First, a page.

Understanding our data sharing policies
Are you submitting your paper to a Taylor & Francis journal, and is there a data set associated with your work?
From 2018, Taylor & Francis will be introducing new policies on data sharing. The basic data sharing policy, which applies across many of our journals, encourages authors to deposit data in a suitable repository, cite it, and include a data availability statement explaining where others can access the data.
Check the Instructions for Authors for the journal you are submitting to, to find out what data policy applies (plus, check if your funder has a policy). The details below will help you get to grips with our new data sharing policies and the steps you’ll now need to take as an author. Find out more in our dedicated FAQs section.
Why share data?
Some funders now make data sharing a requirement (you can check using this handy Sherpa-Juliet tool), and it’s become increasingly commonplace for some subject areas to make data available to everyone. There are several benefits to sharing data:
- Sharing data publicly improves the robustness of the research process, supporting validation, research transparency, reproducibility and replicability of results. This can in turn, advance discovery and knowledge.
- Sharing data can lead to re-use and discovery, with greater opportunities for carrying out meta-analyses and the extraction of new knowledge.
- Depositing data in a repository that mints a permanent identifier such as a DOI, allows authors and others to cite the data set, allowing researchers to get appropriate credit for their work.
- Data deposition supports the preservation of data long term.
- Wider public availability of research data supports the translation of research into practice.
Here’s one journal editor’s view on why data sharing is so important:
“In general, authors should consider data sharing as an opportunity to connect a reader of that single study to the larger research agenda. If data are published on a project that also directs readers to a main page where other study data sets are kept, the research can have even greater impact.” – Jon E. Grahe, Editor of The Journal of Social Psychology
Read more about the benefits of sharing data here.
Taylor & Francis offers the following standardized data sharing policies across our journals:
- Basic – Journal encourages authors to share and make data open where this does not violate protection of human subjects or other valid subject privacy concerns. Authors are further encouraged to cite data and provide a data availability statement.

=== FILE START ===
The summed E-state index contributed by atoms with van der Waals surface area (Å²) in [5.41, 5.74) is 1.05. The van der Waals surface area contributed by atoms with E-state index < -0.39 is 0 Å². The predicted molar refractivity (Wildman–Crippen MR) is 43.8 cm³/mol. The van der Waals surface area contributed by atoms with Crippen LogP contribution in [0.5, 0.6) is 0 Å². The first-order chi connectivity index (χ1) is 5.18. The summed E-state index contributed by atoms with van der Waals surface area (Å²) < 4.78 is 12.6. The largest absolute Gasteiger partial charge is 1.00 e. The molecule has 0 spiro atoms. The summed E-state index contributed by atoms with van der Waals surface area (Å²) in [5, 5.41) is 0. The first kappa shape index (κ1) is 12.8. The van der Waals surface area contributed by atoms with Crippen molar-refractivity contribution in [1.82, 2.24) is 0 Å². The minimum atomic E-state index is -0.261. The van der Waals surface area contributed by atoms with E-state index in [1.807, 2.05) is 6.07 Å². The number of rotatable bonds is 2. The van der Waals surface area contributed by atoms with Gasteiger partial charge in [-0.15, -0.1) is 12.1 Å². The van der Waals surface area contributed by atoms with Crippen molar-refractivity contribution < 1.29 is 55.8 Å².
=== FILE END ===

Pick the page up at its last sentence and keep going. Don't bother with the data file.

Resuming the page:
- Share upon reasonable request – Authors agree to make their data available upon reasonable request. It’s up to the author to determine whether a request is reasonable.
- Publicly available – Authors make their data freely available to the public, under a license of their choice.
- Open data – Authors must make their data freely available to the public, under a license allowing re-use by any third party for any lawful purpose. Data shall be findable and fully accessible.
- Open and fully FAIR (Findable, accessible, interoperable and re-usable) – Authors must make their data freely available to the public, under a license allowing re-use by any third party for any lawful purpose. Additionally, data shall meet with FAIR standards as established in the relevant subject area.
The diagram above shows the typical workflow of an author submitting a paper to a journal with the basic data sharing policy. You can also read a version of this workflow in Chinese. 日本語版のダウンロードはこちらから
You can find guidance on citing data here. There are numerous referencing styles available and each journal’s Instructions for Authors will include information on the recommended style – always check there before referencing data in your article.
Generally, all reference styles will include: a persistent identifier (e.g. DOI) where this is available, the location of the data and the name(s) of the individual(s) responsible for the creation of the data, and the tag “[dataset]”.
Taylor & Francis endorses the FORCE11 Joint Declaration of Data Citation Principles.